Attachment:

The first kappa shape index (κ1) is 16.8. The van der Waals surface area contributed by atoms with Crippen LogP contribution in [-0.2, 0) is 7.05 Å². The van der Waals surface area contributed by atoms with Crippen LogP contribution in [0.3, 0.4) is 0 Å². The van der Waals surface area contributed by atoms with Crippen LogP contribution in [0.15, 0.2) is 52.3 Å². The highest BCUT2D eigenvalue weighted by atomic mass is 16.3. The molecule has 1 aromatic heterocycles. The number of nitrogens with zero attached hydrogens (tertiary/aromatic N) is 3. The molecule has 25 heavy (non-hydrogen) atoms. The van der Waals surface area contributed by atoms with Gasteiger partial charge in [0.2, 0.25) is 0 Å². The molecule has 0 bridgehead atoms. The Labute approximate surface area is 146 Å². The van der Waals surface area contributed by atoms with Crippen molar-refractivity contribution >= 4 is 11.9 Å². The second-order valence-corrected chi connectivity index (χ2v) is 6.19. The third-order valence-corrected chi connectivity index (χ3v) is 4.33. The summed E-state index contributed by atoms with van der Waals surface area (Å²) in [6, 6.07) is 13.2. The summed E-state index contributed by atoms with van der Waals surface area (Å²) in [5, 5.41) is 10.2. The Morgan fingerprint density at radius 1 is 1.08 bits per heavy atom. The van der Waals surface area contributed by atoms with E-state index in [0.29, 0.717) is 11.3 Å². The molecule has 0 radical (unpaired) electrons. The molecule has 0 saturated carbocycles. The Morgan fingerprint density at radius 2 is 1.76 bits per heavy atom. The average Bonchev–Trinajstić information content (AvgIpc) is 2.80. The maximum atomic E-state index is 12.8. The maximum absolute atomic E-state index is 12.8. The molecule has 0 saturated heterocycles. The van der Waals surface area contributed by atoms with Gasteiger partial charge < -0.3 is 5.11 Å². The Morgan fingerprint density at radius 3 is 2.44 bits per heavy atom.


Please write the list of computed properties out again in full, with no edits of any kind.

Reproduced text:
The first kappa shape index (κ1) is 16.8. The van der Waals surface area contributed by atoms with Crippen LogP contribution in [-0.2, 0) is 7.05 Å². The van der Waals surface area contributed by atoms with Crippen LogP contribution in [0.3, 0.4) is 0 Å². The van der Waals surface area contributed by atoms with Crippen LogP contribution in [0.15, 0.2) is 52.3 Å². The highest BCUT2D eigenvalue weighted by atomic mass is 16.3. The molecule has 1 aromatic heterocycles. The number of nitrogens with zero attached hydrogens (tertiary/aromatic N) is 3. The molecule has 25 heavy (non-hydrogen) atoms. The van der Waals surface area contributed by atoms with Gasteiger partial charge in [0.2, 0.25) is 0 Å². The molecule has 0 bridgehead atoms. The Labute approximate surface area is 146 Å². The van der Waals surface area contributed by atoms with Crippen molar-refractivity contribution >= 4 is 11.9 Å². The second-order valence-corrected chi connectivity index (χ2v) is 6.19. The third-order valence-corrected chi connectivity index (χ3v) is 4.33. The summed E-state index contributed by atoms with van der Waals surface area (Å²) in [6, 6.07) is 13.2. The summed E-state index contributed by atoms with van der Waals surface area (Å²) in [5, 5.41) is 10.2. The Morgan fingerprint density at radius 1 is 1.08 bits per heavy atom. The van der Waals surface area contributed by atoms with E-state index in [0.29, 0.717) is 11.3 Å². The molecule has 0 radical (unpaired) electrons. The molecule has 0 saturated carbocycles. The Morgan fingerprint density at radius 2 is 1.76 bits per heavy atom. The average Bonchev–Trinajstić information content (AvgIpc) is 2.80. The maximum atomic E-state index is 12.8. The maximum absolute atomic E-state index is 12.8. The molecule has 0 saturated heterocycles. The van der Waals surface area contributed by atoms with Gasteiger partial charge < -0.3 is 5.11 Å². The Morgan fingerprint density at radius 3 is 2.44 bits per heavy atom.